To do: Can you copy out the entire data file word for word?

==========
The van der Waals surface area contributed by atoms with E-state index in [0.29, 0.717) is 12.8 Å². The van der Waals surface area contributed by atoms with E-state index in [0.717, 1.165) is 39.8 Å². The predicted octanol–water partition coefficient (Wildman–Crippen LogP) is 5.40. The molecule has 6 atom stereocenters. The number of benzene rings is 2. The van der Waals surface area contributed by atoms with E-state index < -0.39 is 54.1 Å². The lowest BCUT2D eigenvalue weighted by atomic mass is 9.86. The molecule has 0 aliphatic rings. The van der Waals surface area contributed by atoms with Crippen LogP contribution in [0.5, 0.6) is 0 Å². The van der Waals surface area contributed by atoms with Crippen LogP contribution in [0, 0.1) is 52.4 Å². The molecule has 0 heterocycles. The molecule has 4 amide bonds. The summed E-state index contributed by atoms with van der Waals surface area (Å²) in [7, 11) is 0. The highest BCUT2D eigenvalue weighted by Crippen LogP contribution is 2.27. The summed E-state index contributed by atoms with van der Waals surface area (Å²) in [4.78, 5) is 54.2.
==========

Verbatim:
The van der Waals surface area contributed by atoms with E-state index in [0.29, 0.717) is 12.8 Å². The van der Waals surface area contributed by atoms with E-state index in [0.717, 1.165) is 39.8 Å². The predicted octanol–water partition coefficient (Wildman–Crippen LogP) is 5.40. The molecule has 6 atom stereocenters. The number of benzene rings is 2. The van der Waals surface area contributed by atoms with E-state index < -0.39 is 54.1 Å². The lowest BCUT2D eigenvalue weighted by atomic mass is 9.86. The molecule has 0 aliphatic rings. The van der Waals surface area contributed by atoms with Crippen LogP contribution in [0.5, 0.6) is 0 Å². The van der Waals surface area contributed by atoms with Crippen LogP contribution in [0, 0.1) is 52.4 Å². The molecule has 0 heterocycles. The molecule has 4 amide bonds. The summed E-state index contributed by atoms with van der Waals surface area (Å²) in [7, 11) is 0. The highest BCUT2D eigenvalue weighted by Crippen LogP contribution is 2.27. The summed E-state index contributed by atoms with van der Waals surface area (Å²) in [4.78, 5) is 54.2.